IF THERE IS ONE THING that the holiday season does for all of us - no matter our faith, culture, race or belief system - it beckons us home. Fewer of us are able to actually travel home for the holidays these days, but our hearts travel in that direction. Sometimes it is with nostalgia and longing for days gone by. Sometimes it is with great pain and regret that we dredge up those memories of home. But in one way or another, I think we probably all return home for the holidays in some fashion.
The road home.
My mother put up a bright shiny silver tree each Christmas. It had this revolving wheel of colors with a lightbulb attached so that the colors reflected off the foil on the tree. We would turn off the lights, with a fire burning in the fireplace, and just snuggle and gaze at the changing colors of that silver tree. We kept that same tree for most of my childhood, so each memory of each gift that thrilled my heart is remembered in the shadow of the silver tree.
I've heard people make fun of those silver trees from the 60s, the same way they make fun of "big" hair in the 80s. But what I would give to go back and help Daddy carry the logs in for the fire, stand beside Momma as she cut the fudge made with pecans we had gathered from the old pecan tree on the side of the house. It is time for Christmas and I want to go home so very badly. Just for one evening to watch the shiny tree, feel the warmth of the fire and eat Momma's fudge. For me, home was warm and filled with laughter, and I was loved ferociously. No matter that people marvel at the tacky silver trees people decorated with in the 60s. There was love in our home and that tacky silver tree reflected it.
Not all of us were so lucky, but the wonderful thing about luck is that it can change. Life can turn on a dime. Tomorrow can always surprise. One of my favorite sayings is: It is never too late to have a happy childhood.
In this holiday issue, we talk about becoming who we were always meant to be in Sue's Becoming column. 'Tis the season for gift-giving, so Siobhan decides that jewelry is the item of fashion to consume our interest this holiday season. Robyn explores whether the old you might be preferable to always trying to be the new you for the new year - suggesting maybe gradual change is preferable to radical efforts. Mary takes us the Isle of Ischia from her childhood for a hearty (but healthy) feast from the Old Country. Rowen goes on a treasure hunt for old gold, and we surprise her by featuring her as our cover artist for the holidays. Montrose talks about celebrating love.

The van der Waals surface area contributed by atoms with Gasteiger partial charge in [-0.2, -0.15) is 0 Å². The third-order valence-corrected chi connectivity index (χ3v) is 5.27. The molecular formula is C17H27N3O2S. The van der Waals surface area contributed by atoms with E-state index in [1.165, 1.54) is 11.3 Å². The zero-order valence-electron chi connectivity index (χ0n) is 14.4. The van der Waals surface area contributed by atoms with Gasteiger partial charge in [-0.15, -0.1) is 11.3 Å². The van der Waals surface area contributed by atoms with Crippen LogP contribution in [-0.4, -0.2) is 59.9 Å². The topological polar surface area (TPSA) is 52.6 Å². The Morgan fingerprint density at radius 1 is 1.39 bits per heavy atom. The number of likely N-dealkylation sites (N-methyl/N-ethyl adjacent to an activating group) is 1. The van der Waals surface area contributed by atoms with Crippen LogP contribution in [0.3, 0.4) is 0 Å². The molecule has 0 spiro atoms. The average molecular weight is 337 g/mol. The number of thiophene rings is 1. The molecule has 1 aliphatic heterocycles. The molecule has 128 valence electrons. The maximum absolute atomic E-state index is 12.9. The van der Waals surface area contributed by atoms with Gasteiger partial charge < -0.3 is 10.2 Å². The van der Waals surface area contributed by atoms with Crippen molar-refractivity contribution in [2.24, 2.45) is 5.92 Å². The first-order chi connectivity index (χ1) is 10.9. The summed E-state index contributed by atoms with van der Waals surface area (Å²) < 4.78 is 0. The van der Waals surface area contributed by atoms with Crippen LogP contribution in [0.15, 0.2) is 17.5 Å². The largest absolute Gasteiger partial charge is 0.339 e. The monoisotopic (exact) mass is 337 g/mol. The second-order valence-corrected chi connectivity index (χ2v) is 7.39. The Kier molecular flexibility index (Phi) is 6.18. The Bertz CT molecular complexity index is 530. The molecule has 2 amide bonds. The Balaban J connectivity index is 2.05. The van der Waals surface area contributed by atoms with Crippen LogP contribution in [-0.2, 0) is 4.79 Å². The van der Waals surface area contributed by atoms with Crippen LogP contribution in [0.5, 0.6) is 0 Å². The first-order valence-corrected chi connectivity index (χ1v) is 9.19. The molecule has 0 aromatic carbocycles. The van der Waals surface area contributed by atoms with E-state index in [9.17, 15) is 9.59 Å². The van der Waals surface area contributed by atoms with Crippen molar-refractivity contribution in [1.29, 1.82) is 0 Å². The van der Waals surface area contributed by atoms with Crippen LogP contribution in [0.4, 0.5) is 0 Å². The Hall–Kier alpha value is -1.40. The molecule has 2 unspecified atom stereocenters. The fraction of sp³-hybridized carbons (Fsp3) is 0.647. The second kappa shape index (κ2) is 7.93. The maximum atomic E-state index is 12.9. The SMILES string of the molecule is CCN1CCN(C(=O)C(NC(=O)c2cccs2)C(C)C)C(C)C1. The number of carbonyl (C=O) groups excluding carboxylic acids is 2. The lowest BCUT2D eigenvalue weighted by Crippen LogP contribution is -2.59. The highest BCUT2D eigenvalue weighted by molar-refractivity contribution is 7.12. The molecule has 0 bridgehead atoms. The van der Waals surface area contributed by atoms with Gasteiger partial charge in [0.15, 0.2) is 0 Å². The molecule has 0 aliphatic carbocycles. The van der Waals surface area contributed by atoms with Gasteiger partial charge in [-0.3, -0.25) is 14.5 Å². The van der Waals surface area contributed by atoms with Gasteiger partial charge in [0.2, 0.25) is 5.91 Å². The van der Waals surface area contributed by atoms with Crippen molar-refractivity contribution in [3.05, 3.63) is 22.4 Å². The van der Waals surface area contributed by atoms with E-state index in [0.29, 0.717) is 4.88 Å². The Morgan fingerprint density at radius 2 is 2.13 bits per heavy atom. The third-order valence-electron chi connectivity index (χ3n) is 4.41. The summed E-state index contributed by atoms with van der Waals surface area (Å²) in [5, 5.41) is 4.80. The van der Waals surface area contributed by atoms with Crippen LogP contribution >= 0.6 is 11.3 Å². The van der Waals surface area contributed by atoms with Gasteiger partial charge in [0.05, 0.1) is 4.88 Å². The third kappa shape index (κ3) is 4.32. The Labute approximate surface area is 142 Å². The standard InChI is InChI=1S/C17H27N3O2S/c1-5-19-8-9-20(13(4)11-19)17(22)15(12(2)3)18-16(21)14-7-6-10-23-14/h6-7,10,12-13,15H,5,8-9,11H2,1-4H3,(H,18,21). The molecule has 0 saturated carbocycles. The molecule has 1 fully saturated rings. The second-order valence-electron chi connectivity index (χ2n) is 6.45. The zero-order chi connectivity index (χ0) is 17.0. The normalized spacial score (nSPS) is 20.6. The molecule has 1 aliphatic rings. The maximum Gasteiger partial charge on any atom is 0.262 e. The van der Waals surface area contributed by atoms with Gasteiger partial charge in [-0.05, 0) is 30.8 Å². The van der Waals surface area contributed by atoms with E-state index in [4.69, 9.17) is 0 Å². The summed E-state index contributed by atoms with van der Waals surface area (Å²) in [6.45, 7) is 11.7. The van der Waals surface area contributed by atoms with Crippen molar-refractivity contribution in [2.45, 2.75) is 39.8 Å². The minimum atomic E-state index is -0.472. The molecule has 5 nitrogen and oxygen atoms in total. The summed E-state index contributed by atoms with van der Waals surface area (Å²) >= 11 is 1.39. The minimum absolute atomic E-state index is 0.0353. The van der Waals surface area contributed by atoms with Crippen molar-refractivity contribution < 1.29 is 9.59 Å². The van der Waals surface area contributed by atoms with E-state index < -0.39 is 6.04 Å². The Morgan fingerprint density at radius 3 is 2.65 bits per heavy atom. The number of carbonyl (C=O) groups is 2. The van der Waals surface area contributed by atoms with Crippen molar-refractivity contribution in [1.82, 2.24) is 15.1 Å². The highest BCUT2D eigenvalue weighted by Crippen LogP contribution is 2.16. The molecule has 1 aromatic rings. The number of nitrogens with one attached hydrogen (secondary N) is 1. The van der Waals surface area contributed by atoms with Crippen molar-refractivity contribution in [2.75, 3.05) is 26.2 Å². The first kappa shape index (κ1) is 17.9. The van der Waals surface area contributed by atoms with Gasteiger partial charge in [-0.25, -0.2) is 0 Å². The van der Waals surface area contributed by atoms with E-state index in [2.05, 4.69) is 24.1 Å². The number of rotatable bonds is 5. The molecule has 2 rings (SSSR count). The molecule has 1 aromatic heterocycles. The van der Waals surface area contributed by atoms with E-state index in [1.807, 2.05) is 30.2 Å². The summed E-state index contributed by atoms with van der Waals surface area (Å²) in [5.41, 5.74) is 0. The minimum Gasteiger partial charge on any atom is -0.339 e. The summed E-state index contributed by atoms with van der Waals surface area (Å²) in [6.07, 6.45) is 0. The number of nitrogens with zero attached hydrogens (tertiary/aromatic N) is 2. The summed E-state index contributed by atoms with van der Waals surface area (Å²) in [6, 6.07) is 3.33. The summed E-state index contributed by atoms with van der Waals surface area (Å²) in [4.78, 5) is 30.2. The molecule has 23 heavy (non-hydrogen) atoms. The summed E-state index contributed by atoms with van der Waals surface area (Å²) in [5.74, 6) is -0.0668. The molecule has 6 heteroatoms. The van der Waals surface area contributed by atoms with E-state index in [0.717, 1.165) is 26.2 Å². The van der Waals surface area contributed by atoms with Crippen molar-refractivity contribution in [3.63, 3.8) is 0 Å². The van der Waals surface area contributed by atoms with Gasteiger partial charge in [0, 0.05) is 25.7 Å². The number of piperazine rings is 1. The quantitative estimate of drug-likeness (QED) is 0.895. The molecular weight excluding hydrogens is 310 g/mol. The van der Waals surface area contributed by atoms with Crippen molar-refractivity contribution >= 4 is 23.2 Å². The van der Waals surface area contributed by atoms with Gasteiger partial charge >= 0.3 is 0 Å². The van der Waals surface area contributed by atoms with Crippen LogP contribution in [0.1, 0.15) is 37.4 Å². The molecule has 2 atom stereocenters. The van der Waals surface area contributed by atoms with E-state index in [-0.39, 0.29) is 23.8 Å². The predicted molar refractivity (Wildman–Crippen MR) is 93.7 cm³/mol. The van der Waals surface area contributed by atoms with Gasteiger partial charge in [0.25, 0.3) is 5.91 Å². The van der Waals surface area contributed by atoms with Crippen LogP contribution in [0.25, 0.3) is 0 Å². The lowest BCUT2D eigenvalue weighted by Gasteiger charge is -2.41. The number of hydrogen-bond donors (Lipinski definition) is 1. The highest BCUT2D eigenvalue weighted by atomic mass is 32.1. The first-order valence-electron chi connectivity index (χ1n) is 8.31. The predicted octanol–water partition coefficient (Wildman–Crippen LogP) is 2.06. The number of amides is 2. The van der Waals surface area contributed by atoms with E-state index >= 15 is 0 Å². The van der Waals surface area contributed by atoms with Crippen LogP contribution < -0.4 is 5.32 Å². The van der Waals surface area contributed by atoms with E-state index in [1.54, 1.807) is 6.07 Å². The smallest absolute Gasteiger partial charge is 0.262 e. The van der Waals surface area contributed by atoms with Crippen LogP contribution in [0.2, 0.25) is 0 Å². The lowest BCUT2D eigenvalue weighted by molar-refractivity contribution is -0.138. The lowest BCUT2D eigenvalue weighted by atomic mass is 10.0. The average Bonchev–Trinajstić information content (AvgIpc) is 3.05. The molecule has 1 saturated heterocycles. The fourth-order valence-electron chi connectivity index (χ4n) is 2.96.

For those of us who have lost someone dear, we grieve our losses deeply at this time of year, but when we put down that grief, it is a time to celebrate love and life with the people around us right now who comprise our family and our experience of home. For many of us, family is made up of friends who are close when family is far away. Home may be a small apartment with our beloved, or a big old farmhouse you share with an old dog. The traditional home setting, for many, has gone by the wayside. Big families are uncommon today. The nuclear family may be spread across four states.
If you are surrounded with hugs and gifts and feasting at this time of year, count yourself one of the lucky ones. If not, we share with you a wish and a prayer that love will find you and that fate will gift you with only good things in the year to come.
We'll visit again in our Winter issue!
Photo by Rowen Miller
Donna Gail Broussard
Editor and Publisher
People ask me why I continue to use this amateur photograph - such poor resolution and image quality.
I tell them it was taken the summer I started the magazine, where I sat, day after day at my daughter's kitchen table, wearing my pjs, working relentlessly. Oblivious to everyone and everything around me.
There I am, so intensely focused (obsessed really) on doing this project that was...well, impossible.
This is my only photo of myself from that summer. I will always treasure it as a reminder of that hopelessly driven woman deep inside me who persevered against all odds that summer and actually found the impossible was possible after all.